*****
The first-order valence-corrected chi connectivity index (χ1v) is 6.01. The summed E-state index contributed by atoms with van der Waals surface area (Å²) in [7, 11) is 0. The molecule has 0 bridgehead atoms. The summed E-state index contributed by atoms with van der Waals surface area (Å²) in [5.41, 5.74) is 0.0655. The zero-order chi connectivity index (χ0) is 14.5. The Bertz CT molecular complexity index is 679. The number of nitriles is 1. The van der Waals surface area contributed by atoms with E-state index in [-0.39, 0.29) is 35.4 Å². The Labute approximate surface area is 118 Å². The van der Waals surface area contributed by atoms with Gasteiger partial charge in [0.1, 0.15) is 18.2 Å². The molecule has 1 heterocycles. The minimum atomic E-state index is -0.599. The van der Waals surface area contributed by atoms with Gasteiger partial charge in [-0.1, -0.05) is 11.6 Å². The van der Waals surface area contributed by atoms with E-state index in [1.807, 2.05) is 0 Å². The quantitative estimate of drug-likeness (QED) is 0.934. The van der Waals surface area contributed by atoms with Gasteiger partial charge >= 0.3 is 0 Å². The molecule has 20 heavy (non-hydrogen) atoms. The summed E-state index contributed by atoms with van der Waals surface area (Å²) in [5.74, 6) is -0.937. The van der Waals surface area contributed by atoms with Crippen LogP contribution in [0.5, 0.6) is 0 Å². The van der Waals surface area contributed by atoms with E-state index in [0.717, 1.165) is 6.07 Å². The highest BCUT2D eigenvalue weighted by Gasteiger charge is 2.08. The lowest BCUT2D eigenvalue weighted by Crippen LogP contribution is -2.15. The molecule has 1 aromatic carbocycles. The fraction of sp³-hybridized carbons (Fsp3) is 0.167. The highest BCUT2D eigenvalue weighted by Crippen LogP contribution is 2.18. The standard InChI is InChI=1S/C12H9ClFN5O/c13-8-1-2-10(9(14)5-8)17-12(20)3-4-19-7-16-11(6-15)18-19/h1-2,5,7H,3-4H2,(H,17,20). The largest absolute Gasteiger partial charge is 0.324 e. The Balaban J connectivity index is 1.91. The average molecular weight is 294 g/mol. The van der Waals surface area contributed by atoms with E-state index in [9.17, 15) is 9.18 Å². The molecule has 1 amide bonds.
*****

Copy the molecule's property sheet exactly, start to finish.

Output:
The first-order valence-corrected chi connectivity index (χ1v) is 6.01. The summed E-state index contributed by atoms with van der Waals surface area (Å²) in [7, 11) is 0. The molecule has 0 bridgehead atoms. The summed E-state index contributed by atoms with van der Waals surface area (Å²) in [5.41, 5.74) is 0.0655. The zero-order chi connectivity index (χ0) is 14.5. The Bertz CT molecular complexity index is 679. The number of nitriles is 1. The van der Waals surface area contributed by atoms with E-state index in [-0.39, 0.29) is 35.4 Å². The Labute approximate surface area is 118 Å². The van der Waals surface area contributed by atoms with Gasteiger partial charge in [0.1, 0.15) is 18.2 Å². The molecule has 1 heterocycles. The minimum atomic E-state index is -0.599. The van der Waals surface area contributed by atoms with Gasteiger partial charge in [-0.1, -0.05) is 11.6 Å². The van der Waals surface area contributed by atoms with E-state index in [1.807, 2.05) is 0 Å². The quantitative estimate of drug-likeness (QED) is 0.934. The van der Waals surface area contributed by atoms with Gasteiger partial charge >= 0.3 is 0 Å². The molecule has 20 heavy (non-hydrogen) atoms. The summed E-state index contributed by atoms with van der Waals surface area (Å²) in [5.74, 6) is -0.937. The van der Waals surface area contributed by atoms with Crippen LogP contribution in [0.5, 0.6) is 0 Å². The van der Waals surface area contributed by atoms with E-state index in [0.717, 1.165) is 6.07 Å². The highest BCUT2D eigenvalue weighted by Gasteiger charge is 2.08. The lowest BCUT2D eigenvalue weighted by Crippen LogP contribution is -2.15. The molecule has 1 aromatic carbocycles. The fraction of sp³-hybridized carbons (Fsp3) is 0.167. The highest BCUT2D eigenvalue weighted by Crippen LogP contribution is 2.18. The standard InChI is InChI=1S/C12H9ClFN5O/c13-8-1-2-10(9(14)5-8)17-12(20)3-4-19-7-16-11(6-15)18-19/h1-2,5,7H,3-4H2,(H,17,20). The largest absolute Gasteiger partial charge is 0.324 e. The Balaban J connectivity index is 1.91. The average molecular weight is 294 g/mol. The van der Waals surface area contributed by atoms with E-state index in [9.17, 15) is 9.18 Å². The molecule has 1 amide bonds.